Many young people are becoming enamored with socialism. It would be well for us to review recent experiments in socialism.

Dr. James Brooks

Dr. James Brooks

In the former Union of Soviet Socialist Republics, millions of people starved to death in a fertile agricultural area. It was common for people to wait in long lines for basic items like toilet paper. Those who spoke against this socialist regime were killed or put into forced labor. The USSR was an economic failure and eventually collapsed.

There is a country in South America which, a few decades ago, was the wealthiest in its region. It has fertile soil and oil reserves greater than Saudi Arabia. The people were so well off they put the policies of democratic socialism into effect. Since they had so much, they felt to share their abundance with the less well off.

Then they elected a socialist leader who set about to redistribute property in a “fairer” way. He instituted a system of government-controlled prices for many consumer goods and mandated a high minimum wage. The government established free hospitals and clinics, building many new facilities. They created 8,000 subsidized supermarkets and small markets all over the country to make food affordable.

Under this president, an economy was established that does not function like a market under capitalism, but rather is controlled by the central government in an effort to meet the needs of its people.

After some 14 years of this grand socialist effort, we can see the results. Venezuela struggles to provide the most basic of products. The country’s hospitals lack soap, medicine, electricity and even food. Like the old Soviet Union, people are starving.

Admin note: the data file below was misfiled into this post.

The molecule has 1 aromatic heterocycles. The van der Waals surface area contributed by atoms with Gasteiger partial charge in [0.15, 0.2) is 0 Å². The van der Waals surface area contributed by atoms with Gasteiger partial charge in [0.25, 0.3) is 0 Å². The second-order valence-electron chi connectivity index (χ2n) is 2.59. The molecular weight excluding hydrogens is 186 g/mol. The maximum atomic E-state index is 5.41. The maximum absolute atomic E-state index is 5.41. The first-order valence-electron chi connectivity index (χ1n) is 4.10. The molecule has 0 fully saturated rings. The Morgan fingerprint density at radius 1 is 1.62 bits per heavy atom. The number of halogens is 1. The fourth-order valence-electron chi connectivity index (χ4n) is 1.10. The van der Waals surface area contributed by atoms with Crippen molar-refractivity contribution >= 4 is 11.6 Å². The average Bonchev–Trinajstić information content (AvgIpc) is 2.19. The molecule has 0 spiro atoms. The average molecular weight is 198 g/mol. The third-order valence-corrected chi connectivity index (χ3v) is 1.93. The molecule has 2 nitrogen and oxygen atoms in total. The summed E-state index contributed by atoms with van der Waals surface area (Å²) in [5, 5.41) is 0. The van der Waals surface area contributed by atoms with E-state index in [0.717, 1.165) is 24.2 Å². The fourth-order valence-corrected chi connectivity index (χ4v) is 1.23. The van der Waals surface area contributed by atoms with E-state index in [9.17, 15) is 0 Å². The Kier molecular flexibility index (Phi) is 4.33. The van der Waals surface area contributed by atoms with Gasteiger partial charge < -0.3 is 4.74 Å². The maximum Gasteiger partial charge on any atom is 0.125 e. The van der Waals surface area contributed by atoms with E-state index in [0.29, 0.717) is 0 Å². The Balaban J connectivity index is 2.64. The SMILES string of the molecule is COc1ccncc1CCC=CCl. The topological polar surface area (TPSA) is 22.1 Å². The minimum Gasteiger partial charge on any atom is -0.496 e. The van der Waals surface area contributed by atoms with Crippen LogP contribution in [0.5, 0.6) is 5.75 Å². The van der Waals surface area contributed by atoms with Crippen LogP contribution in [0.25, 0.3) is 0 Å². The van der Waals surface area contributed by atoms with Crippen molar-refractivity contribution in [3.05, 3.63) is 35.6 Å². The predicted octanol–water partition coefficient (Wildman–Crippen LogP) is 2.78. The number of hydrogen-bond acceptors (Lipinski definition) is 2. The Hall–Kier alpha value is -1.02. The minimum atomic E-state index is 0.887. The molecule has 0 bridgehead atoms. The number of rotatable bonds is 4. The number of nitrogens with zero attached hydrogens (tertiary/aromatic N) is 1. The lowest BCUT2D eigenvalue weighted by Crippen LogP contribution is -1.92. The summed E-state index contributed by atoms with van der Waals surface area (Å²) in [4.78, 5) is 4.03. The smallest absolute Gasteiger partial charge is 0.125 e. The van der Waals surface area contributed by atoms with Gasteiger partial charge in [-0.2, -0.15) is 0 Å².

When food is available, citizens storm the markets. Venezuelans lost an average of 19 pounds of body weight in 2016, and an average of 24 pounds in 2017. Crime is out of control and overwhelming the government’s ability to keep it in check.

Socialism does achieve its goal of equality. As a result, over 90% of Venezuelans are classified as living in poverty. Winston Churchill observed, “The inherent vice of capitalism is the unequal sharing of blessings. The inherent virtue of Socialism is the equal sharing of miseries.”

Freedom leads to an increase in living standards for everybody. While some are elevated more than others, everyone benefits. Socialism leads to everybody except the rulers being equally poor, often below the level of the lowest social class of Americans.

Research by Robert Rector shows that Americans living under the government poverty line have more living space than the average non-poor Swede, Frenchman, or German.

For more on Robert Rector’s research on poverty in America, search online for “Understanding Poverty in the United States: Surprising Facts About America’s Poor.”

If we follow the example of others in pursuing socialism, we will surely reap the same result. We would effectively strangle the goose that laid the golden egg. Better yet, choose happiness, choose prosperity, choose freedom.

James Brooks is a medical doctor practicing in Idaho Falls.

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